The Seljalandsfoss Waterfall makes for another beautiful destination if you are touring South Iceland. Here the water drops some sixty metres down from a cliff which once marked the edge of Iceland’s coastline. This is a really popular spot and it’s easy to see why. These unique falls have a pathway that loops right around behind them. So it’s possible to walk behind the falling curtain of water. If you don’t mind getting a little wet that is! The falls are lit up when the sun goes down and it really is a beautiful sight. On sunny days you might even catch a rainbow or two.
Also in West Iceland and just a short walk from Hraunfossar is Barnafoss Waterfall. The name translates as Children’s Falls and refers to an old Norse legend. It is a dark tale surrounding the collapse of a natural river arch. The story doubles as a fable that teaches children to obey their parents! These falls stand in contrast to the gentle meandering falls at Hraunfossar. Barnafoss’ narrow channel and subsequent churning and rushing waters are a lot noisier. There is a pedestrian bridge across the river so you can feel the rush up close and the waters are often a beautiful glowing blue colour.
Located in the Hallmundarhraun Lava Field in West Iceland, Hraunfossar is another stunning waterfall. Its appeal however is quieter, without any thundering cascades or statistics on height and girth. Dozens of cold water springs rise up from the ground and cascade down in a series of tiny rivulets to the waters below. This arc of waterways stretches for about 900 metres above the Hvítá River. Sometimes turquoise, sometimes a milky white, the falls appear to change colour depending on the season and the light. It’s a lovely sight and an easy one-hour drive from Reykjavik on route to the Snæfellsnes Peninsula.
With just a five-metre drop over three small channels Kirkjufellsfoss, which translates as Church Mountain falls, might not sound all that impressive. But it is the setting of the waterfall that makes it so special and probably one of the most visited in Iceland. Located on the Snæfellsnes Peninsula in West Iceland, the falls are backed by a sensational view of the epic Mount Kirkjufell. Iceland’s most iconic and beautiful mountain rises up behind the falls creating a stunning scene. Its pyramid like shape is irresistible to photographers and with the waterfalls in the foreground it really is spectacular. This might just be the most photographed falls in Iceland!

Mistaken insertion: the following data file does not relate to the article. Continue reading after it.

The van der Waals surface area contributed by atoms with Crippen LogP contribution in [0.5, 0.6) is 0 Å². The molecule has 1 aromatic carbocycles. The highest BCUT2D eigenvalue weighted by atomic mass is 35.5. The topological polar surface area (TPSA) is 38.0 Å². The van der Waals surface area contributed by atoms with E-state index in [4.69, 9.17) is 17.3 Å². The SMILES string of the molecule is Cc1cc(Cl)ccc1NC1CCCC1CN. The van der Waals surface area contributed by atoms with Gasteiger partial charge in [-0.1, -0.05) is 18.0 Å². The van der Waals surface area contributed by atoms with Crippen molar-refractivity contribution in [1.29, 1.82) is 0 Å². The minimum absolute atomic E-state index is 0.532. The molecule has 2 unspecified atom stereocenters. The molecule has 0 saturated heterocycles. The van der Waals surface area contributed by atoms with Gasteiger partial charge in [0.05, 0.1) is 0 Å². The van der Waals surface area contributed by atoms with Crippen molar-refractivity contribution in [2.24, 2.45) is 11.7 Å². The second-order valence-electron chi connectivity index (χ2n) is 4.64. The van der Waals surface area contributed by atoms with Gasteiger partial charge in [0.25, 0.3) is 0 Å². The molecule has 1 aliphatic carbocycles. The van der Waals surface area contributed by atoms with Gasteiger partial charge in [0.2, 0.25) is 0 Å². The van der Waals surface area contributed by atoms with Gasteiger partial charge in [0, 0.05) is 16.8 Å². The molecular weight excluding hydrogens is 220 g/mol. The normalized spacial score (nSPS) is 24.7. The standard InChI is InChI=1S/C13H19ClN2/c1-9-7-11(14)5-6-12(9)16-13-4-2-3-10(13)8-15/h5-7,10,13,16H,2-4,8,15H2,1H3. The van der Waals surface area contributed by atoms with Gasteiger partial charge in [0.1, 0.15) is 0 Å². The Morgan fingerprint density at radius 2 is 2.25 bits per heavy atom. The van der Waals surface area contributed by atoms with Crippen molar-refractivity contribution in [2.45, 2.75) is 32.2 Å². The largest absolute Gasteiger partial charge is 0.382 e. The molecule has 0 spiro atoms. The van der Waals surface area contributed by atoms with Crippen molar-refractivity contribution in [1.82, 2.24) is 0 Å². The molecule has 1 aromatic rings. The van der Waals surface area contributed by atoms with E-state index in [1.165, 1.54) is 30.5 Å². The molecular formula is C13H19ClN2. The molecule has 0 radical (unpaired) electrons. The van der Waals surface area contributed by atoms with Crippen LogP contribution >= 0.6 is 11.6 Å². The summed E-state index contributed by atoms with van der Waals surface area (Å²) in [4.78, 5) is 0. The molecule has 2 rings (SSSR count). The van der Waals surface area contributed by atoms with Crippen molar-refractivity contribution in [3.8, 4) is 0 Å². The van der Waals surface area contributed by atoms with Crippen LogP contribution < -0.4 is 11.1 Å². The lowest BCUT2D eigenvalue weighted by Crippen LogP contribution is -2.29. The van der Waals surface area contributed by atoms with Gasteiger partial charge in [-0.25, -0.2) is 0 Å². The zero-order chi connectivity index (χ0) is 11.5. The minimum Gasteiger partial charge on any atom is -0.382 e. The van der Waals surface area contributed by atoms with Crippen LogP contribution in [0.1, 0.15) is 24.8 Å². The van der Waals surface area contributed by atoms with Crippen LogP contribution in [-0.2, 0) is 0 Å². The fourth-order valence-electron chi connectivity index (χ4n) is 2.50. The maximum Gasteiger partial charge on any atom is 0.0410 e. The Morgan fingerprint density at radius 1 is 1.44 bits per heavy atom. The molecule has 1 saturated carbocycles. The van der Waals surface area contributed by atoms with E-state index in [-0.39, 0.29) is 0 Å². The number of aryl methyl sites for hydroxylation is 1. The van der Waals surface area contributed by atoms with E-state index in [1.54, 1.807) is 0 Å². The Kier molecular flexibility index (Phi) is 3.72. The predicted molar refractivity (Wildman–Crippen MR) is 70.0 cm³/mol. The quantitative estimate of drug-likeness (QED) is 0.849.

In the east of Iceland Hengifoss, or the hanging falls, is one of the highest waterfalls in Iceland. A slim stream of water drops a staggering 128 metres down from a high plateau into a stunning deep gorge. The surrounding rock formations have created layers of strata with red clay stripes running across the cliff face. The drive there through the beautiful Hallormsstaður forest makes for a stunning journey. The waterfall is a good hike from the parking lot heading uphill on the way in. It’s a 5km round trip with plenty of places to rest along the way. You’ll also encounter another waterfall on the walk. Litlanesfoss drops down over two levels and is surrounded by impressive basalt columns.